Sunday, December 13, 2009
OK, so I wrote recently about how there is familial obsession with cemeteries. Well, we are also obsessed with obituaries. Some of my oldest memories of my Grandma Dalton is getting up in the morning and walking past the park, across the street and into Ken's grocery to pick up her Salt Lake Tribune, which she always referred to as "The Trib". After a quick glance at the front page, she would always turn to the obituary page. I often asked her why she always wanted to look at the people who had died. She would tell me that if her name wasn't listed, then she would know that it was OK to get on with the rest of her day. My mom and dad always did the same thing. For as long as I can remember, my mom has always taken several newspapers: "The Trib", the Provo Daily Herald, and the Richfield Reaper, mostly so that she can read the obits.
Well, maybe it's genetic because I ALWAYS have to read the obituaries each morning. Even when I lived in MS, I would read the obituaries of the local people and then log on to the Utah newspapers so that I could read the obits of "my people" back in Utah.
About 2 years ago, Rick and I were on the committee for our high school class reunion. In an effort to try to find all of our classmates, it came to our attention that there were a handful of classmates who had passed away. Some of our meetings were at the home of a friend of mine, Wade Griffiths. Wade's mom, Kathy, mentioned that she had also helped with some of her class reunions and as a member of the committee, one of their classmates was designated "the Obituary Girl". It was her responsibility to keep a record of classesmates who had passed on and to keep a copy of their obituary. When Kathy mentioned this, some people got wide eyes and said, "Ooo, creepy"! Not me. I said, "oh, pick me, pick me!" Nobody really said anything so I just became the self-appointed "Obituary Girl". I have a binder where I keep obituaries. There are dividers: family, friends, and other.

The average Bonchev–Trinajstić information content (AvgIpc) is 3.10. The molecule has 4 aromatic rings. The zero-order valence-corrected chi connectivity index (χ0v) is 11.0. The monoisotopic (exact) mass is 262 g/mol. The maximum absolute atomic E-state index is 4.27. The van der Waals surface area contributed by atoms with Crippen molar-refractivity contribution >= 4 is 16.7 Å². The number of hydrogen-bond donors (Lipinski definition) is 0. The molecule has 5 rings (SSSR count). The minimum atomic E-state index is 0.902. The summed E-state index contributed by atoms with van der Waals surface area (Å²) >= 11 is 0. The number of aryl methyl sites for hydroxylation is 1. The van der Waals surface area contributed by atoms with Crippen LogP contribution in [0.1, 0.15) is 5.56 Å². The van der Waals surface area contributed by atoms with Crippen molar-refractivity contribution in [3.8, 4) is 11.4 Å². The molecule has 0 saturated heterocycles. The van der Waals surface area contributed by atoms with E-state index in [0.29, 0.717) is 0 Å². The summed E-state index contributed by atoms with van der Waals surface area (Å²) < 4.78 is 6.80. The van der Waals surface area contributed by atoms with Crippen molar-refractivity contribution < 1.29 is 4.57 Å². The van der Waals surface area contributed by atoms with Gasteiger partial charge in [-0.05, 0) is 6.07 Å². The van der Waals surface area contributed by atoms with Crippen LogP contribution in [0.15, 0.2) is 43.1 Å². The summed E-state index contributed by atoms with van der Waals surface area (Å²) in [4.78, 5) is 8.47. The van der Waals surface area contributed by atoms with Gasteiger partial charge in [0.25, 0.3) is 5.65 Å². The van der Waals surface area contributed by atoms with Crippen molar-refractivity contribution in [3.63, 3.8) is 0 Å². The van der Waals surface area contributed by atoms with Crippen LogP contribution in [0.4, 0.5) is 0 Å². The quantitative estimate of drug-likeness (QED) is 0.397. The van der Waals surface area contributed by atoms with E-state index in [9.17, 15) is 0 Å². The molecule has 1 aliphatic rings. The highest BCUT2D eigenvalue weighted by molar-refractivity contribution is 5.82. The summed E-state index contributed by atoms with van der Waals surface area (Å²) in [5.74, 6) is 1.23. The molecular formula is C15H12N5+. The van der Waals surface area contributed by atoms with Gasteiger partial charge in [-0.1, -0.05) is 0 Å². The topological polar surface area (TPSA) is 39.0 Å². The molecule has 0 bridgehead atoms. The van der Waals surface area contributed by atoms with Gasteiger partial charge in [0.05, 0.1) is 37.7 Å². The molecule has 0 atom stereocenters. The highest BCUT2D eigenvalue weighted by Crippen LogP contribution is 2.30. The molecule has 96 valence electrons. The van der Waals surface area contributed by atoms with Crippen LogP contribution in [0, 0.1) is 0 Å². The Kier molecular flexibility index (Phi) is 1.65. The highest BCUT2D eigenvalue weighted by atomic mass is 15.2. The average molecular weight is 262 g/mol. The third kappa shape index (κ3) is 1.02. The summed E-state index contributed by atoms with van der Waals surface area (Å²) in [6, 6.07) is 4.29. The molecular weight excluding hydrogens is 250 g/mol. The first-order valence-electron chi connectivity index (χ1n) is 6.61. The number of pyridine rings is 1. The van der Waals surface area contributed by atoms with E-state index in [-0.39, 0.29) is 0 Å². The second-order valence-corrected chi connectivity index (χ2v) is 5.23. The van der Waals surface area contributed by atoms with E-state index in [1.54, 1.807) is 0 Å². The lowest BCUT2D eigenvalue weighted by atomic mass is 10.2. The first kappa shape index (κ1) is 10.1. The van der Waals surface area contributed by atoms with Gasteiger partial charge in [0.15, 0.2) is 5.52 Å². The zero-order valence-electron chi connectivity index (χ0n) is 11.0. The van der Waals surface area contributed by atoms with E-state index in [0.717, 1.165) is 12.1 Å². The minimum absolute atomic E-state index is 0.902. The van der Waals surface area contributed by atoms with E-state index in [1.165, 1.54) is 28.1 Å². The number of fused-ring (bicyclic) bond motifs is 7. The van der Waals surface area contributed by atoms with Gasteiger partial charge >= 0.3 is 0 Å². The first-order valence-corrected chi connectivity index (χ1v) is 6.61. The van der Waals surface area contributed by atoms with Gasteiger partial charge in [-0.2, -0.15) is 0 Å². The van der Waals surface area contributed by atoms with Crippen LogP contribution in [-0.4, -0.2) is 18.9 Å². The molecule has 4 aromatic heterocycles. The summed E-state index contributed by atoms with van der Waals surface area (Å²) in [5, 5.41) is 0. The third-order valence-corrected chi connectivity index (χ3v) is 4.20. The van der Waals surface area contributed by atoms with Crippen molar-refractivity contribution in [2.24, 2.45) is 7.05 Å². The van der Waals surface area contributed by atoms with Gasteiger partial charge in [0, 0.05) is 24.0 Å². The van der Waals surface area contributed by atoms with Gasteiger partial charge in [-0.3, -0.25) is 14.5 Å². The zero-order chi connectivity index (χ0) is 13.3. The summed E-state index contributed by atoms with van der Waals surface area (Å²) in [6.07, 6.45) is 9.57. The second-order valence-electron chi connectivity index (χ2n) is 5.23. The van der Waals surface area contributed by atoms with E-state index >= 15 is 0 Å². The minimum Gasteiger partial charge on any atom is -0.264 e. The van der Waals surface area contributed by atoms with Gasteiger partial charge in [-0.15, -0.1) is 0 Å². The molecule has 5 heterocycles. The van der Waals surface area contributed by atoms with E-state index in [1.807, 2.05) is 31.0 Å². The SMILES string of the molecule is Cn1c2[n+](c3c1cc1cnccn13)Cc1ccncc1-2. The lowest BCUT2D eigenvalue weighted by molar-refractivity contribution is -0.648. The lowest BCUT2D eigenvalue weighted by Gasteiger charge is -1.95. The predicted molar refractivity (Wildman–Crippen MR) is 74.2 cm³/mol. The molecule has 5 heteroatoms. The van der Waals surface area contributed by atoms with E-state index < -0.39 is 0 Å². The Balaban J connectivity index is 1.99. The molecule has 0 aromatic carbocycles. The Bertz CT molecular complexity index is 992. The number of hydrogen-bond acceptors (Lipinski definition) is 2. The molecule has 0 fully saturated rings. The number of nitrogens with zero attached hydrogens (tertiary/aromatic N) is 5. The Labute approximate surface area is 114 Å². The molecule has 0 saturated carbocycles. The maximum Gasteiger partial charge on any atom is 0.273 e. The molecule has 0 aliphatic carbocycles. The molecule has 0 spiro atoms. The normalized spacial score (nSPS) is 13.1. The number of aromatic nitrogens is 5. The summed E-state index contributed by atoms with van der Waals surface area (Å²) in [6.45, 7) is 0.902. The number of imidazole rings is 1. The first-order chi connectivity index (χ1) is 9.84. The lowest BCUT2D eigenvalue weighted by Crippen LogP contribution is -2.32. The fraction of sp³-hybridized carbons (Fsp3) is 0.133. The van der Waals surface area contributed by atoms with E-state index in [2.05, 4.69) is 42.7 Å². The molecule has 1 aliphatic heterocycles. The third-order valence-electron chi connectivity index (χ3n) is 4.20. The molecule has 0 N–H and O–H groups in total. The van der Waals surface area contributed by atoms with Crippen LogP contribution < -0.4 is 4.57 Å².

I have a few obituaries that I have collected over the years that are literally pieces of art to me. For example, 2 years ago on Christmas Eve a family in Salt Lake by the name of Ceran was in an accident on Christmas Eve. The entire family was participating in a local play and they were returning home late in the evening from a cast party. It was about 2 in the morning when they were hit by a drunk driver. The mother and a teenage son were killed. They were on the news for days, they made a statement about forgiveness. The obituaries were sermons. I'm not certain who wrote the obituaries, I would guess that the husband and father was part of that process, but it was the most beautiful collection of thoughts and messages that I have ever read.
I have collected a few others here and there that stand out to me. Some of them are from people who died young; others are from people who have lived long and productive lives.
I have written many different things over the years, and now to my writing portfolio, I can add, "Obituary Writer". (see the following post)
(I didn't help write the obituary for my dad as I was on a plane from Jackson to Houston to Pheonix to Salt Lake City.)